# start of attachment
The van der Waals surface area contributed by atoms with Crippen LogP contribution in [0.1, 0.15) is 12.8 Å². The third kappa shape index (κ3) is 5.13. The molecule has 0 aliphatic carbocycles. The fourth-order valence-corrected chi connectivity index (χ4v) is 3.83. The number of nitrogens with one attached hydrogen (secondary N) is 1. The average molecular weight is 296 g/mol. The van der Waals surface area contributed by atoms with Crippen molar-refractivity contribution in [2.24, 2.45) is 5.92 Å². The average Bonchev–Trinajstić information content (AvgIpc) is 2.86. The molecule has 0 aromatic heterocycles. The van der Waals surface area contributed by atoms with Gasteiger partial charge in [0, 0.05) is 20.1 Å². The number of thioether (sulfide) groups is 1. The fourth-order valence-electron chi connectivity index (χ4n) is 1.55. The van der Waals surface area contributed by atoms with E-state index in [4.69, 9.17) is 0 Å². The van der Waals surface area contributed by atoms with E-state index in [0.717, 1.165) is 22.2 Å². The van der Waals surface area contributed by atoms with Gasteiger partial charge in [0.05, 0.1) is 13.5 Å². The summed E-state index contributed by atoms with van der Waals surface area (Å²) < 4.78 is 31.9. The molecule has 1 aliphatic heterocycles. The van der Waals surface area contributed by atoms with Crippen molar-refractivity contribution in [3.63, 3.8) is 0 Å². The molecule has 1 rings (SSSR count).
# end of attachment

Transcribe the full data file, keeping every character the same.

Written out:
The van der Waals surface area contributed by atoms with Crippen LogP contribution in [0.1, 0.15) is 12.8 Å². The third kappa shape index (κ3) is 5.13. The molecule has 0 aliphatic carbocycles. The fourth-order valence-corrected chi connectivity index (χ4v) is 3.83. The number of nitrogens with one attached hydrogen (secondary N) is 1. The average molecular weight is 296 g/mol. The van der Waals surface area contributed by atoms with Crippen molar-refractivity contribution in [2.24, 2.45) is 5.92 Å². The average Bonchev–Trinajstić information content (AvgIpc) is 2.86. The molecule has 0 aromatic heterocycles. The van der Waals surface area contributed by atoms with Gasteiger partial charge in [0, 0.05) is 20.1 Å². The number of thioether (sulfide) groups is 1. The fourth-order valence-electron chi connectivity index (χ4n) is 1.55. The van der Waals surface area contributed by atoms with E-state index in [4.69, 9.17) is 0 Å². The van der Waals surface area contributed by atoms with E-state index in [0.717, 1.165) is 22.2 Å². The van der Waals surface area contributed by atoms with Gasteiger partial charge in [0.05, 0.1) is 13.5 Å². The summed E-state index contributed by atoms with van der Waals surface area (Å²) < 4.78 is 31.9. The molecule has 1 aliphatic heterocycles. The van der Waals surface area contributed by atoms with Crippen molar-refractivity contribution in [3.63, 3.8) is 0 Å². The molecule has 1 rings (SSSR count).